The procedure followed was minimally invasive. A screening instrument was kept at the hospital reception where all the patients had to register after entering the hospital. Smokers were identified by the counselor from this screening tool which inquired the patient’s smoking status. Patients attending the clinic routinely go to the lab for a blood glucose examination and then have a waiting period before lab results are ready and they can be seen by the doctor. During this time, the counselor met patients who had indicated a history of smoking on the screening instrument. After being informed about the study details written consent from the patients was obtained. From those who gave consent, the counselor collected baseline information using a pre tested structured interview schedule. Details about basic demographic information, smoking history, current smoking patterns and presence of any other chronic diseases (hypertension, cardiovascular disease, stroke, chronic obstructive pulmonary disease, and cancer) were collected.
Subsequently the counselor randomized the patients equally into two groups; intervention–1 and intervention–2 groups, with block size four. Sequentially, every four patients enrolled were randomized into the two intervention groups using a computer generated random sequence to achieve a block size of four, to facilitate interim analysis. Their medical records were then flagged with different colored stickers by the counselor in order to identify group assignment. After the interview, the patient consulted the doctor. The doctor gave the patient a standard diabetes specific tobacco cessation message. The doctor also showed the patient visual images of common diabetes complications exacerbated by smoking. At the end of consultation the doctor instructed the patient to meet with the counselor. The counselor provided educational materials on tobacco and diabetes developed by the QTI on the harm of tobacco for diabetes patients that built on formative research and followed a question answer format for all the patients  and gave follow up dates for consultation to all patients.
Intervention–2 group patients received three diabetic specific tobacco counseling sessions (at first contact, at one month and at three months) lasting about 30 minutes in each session following the 5 ‘A’s (Ask, Advise, Assess, Assist and Arrange) and 5 ‘R’s (Relevance, Risks, Rewards, Roadblocks and Repetition) . In this session, after going over the educational material, developed by the QTI for smoking cessation, with the patient (to establish relevance and support the doctor’s advice) the counselor assessed each patient’s readiness to quit. If ready to quit, the counselor assisted him by discussing practical quit tips, how to get through an initial period of withdrawal, and how to deal with common withdrawal symptoms, emphasizing that these only lasted for a few days. If not ready to quit, the counselor briefly identified roadblocks and challenges to quitting, and encouraged the patient to think about quitting after reconsidering the risks of smoking for developing diabetes complications and the benefits of quitting as a means of preventing complications as a prime motivator.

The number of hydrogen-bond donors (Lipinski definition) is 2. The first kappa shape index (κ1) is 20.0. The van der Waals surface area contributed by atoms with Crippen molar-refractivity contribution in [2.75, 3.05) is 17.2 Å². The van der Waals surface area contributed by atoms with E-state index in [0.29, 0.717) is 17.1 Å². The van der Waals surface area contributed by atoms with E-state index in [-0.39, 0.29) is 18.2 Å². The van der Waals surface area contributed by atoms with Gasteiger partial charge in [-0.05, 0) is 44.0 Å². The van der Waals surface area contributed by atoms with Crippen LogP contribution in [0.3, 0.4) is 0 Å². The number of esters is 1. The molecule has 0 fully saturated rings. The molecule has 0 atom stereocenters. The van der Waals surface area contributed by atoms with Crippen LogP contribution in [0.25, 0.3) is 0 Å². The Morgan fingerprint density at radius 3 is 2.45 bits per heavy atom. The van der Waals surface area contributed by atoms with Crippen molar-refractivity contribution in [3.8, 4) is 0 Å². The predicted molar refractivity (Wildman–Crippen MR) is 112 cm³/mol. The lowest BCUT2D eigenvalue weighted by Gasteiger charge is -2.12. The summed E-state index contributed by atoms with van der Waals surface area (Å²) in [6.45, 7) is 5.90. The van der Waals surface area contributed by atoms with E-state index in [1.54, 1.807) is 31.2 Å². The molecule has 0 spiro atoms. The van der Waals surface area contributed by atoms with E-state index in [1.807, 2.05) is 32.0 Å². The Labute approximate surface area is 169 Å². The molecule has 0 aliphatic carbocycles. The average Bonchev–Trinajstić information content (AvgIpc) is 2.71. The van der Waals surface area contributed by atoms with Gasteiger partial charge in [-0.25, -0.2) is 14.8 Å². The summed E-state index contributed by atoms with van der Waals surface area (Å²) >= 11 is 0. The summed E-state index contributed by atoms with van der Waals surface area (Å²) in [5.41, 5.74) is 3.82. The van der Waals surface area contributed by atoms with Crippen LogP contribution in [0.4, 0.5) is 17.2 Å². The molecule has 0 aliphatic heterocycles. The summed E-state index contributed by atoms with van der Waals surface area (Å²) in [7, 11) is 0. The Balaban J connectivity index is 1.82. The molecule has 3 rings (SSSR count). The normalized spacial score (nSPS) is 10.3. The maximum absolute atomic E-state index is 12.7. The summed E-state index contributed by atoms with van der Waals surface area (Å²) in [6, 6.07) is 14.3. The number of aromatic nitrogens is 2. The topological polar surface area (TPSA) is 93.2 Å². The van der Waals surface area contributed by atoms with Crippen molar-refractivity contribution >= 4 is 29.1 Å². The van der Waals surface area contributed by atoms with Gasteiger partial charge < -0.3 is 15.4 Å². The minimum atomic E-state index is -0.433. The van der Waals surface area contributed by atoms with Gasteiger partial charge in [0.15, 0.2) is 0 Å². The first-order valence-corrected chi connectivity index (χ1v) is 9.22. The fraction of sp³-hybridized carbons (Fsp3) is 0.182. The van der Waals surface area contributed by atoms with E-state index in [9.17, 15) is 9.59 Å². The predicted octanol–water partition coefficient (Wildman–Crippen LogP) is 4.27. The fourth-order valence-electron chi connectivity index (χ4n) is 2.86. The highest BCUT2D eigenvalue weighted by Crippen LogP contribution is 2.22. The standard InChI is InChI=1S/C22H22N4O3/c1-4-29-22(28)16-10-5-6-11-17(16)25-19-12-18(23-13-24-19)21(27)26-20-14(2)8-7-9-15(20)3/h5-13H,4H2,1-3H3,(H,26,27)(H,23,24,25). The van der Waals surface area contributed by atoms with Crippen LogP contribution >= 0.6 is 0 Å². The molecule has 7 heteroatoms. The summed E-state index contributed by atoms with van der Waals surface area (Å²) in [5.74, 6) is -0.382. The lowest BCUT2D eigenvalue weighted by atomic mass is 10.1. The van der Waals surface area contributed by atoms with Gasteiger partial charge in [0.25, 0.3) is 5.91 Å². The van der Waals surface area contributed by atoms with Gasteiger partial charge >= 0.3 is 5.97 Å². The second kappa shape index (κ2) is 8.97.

All patients were given smoking cessation advice on each visit by the doctor for the next six months. Participants in intervention–2 group additionally received face to face counseling sessions on each visit for the next six months. Thus patients in the intervention group-2 received three counseling sessions: first at baseline, second at month one and third at month three of follow-up.
The doctors and diabetes educators selected to counsel patients in the study sites were initially given training on the harm of tobacco for diabetes patients including: 1) a review of epidemiological data on smoking as a diabetes risk factor, 2) complications strongly associated with smoking among those afflicted with diabetics, and 3) the mechanisms through which smoking contributes to vascular constriction and obstructed blood flow. Educational materials developed by the QTI for diabetes patients that explain these facts in simple terms were provided to the counselor to give to patients. Doctors and the counselors were also trained in basic brief intervention cessations skills. Doctors were instructed to ask all patients about their smoking status and to strongly advise patients not to smoke using a standardized diabetes specific cessation message linking smoking to the complications of diabetes. Doctors were provided a visual aid illustrating how tobacco narrows the passage of blood in the vascular system and pictures illustrating diabetes complications at distal points of the vascular system such as eyes, feet, fingers, and penis. In sum, the doctors were instructed to actively deliver two of the Five As, Ask and Advise, using illness specific visual aids. The counselors were given additional training in tobacco cessation counseling and instructed to actively conduct all of the five ‘A’s with patients in intervention group–2 each time they attended the clinic and 5 ‘R’s when necessary. The counselors were instructed to document the details of cessation offered to at least 15 patients using five ‘A’s and five ‘R’s. An examination was conducted by one of the authors (MN) based on these 15 brief interventions to assess their cessation skills. A certificate titled “basic tobacco cessation competency” was issued on successful performance in the examination by the University of Arizona.